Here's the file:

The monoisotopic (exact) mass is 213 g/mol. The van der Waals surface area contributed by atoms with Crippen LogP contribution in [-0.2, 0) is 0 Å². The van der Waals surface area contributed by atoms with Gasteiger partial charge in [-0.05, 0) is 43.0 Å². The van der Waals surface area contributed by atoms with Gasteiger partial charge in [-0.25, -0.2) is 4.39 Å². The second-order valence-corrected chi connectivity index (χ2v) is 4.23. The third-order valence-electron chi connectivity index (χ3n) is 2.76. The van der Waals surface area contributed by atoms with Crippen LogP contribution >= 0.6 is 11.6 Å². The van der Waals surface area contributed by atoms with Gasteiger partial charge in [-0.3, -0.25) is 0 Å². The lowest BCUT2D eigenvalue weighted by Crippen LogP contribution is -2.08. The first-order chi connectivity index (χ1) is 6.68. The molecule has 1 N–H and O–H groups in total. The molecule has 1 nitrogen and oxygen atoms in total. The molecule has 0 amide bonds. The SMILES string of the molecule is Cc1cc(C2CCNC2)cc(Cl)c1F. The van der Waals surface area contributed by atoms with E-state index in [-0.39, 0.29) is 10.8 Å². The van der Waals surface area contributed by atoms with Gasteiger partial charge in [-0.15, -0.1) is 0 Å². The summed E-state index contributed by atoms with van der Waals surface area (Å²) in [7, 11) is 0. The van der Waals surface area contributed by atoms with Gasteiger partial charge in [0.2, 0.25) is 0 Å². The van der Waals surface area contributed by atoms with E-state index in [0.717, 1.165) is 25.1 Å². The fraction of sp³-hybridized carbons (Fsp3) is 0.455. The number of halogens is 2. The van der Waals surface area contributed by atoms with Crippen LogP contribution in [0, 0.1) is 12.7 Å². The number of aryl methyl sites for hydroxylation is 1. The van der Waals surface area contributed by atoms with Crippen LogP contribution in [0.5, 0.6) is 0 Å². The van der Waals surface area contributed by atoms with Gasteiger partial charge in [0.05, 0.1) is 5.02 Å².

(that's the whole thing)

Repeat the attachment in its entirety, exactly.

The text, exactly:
The monoisotopic (exact) mass is 213 g/mol. The van der Waals surface area contributed by atoms with Crippen LogP contribution in [-0.2, 0) is 0 Å². The van der Waals surface area contributed by atoms with Gasteiger partial charge in [-0.05, 0) is 43.0 Å². The van der Waals surface area contributed by atoms with Gasteiger partial charge in [-0.25, -0.2) is 4.39 Å². The second-order valence-corrected chi connectivity index (χ2v) is 4.23. The third-order valence-electron chi connectivity index (χ3n) is 2.76. The van der Waals surface area contributed by atoms with Crippen LogP contribution >= 0.6 is 11.6 Å². The van der Waals surface area contributed by atoms with Gasteiger partial charge in [-0.3, -0.25) is 0 Å². The lowest BCUT2D eigenvalue weighted by Crippen LogP contribution is -2.08. The first-order chi connectivity index (χ1) is 6.68. The molecule has 1 N–H and O–H groups in total. The molecule has 1 nitrogen and oxygen atoms in total. The molecule has 0 amide bonds. The SMILES string of the molecule is Cc1cc(C2CCNC2)cc(Cl)c1F. The van der Waals surface area contributed by atoms with E-state index in [-0.39, 0.29) is 10.8 Å². The van der Waals surface area contributed by atoms with Gasteiger partial charge in [-0.15, -0.1) is 0 Å². The summed E-state index contributed by atoms with van der Waals surface area (Å²) in [7, 11) is 0. The van der Waals surface area contributed by atoms with Gasteiger partial charge in [0.2, 0.25) is 0 Å². The van der Waals surface area contributed by atoms with E-state index in [0.717, 1.165) is 25.1 Å². The fraction of sp³-hybridized carbons (Fsp3) is 0.455. The number of halogens is 2. The van der Waals surface area contributed by atoms with Crippen LogP contribution in [0, 0.1) is 12.7 Å². The number of aryl methyl sites for hydroxylation is 1. The van der Waals surface area contributed by atoms with Crippen LogP contribution in [0.5, 0.6) is 0 Å². The van der Waals surface area contributed by atoms with Gasteiger partial charge in [0.05, 0.1) is 5.02 Å².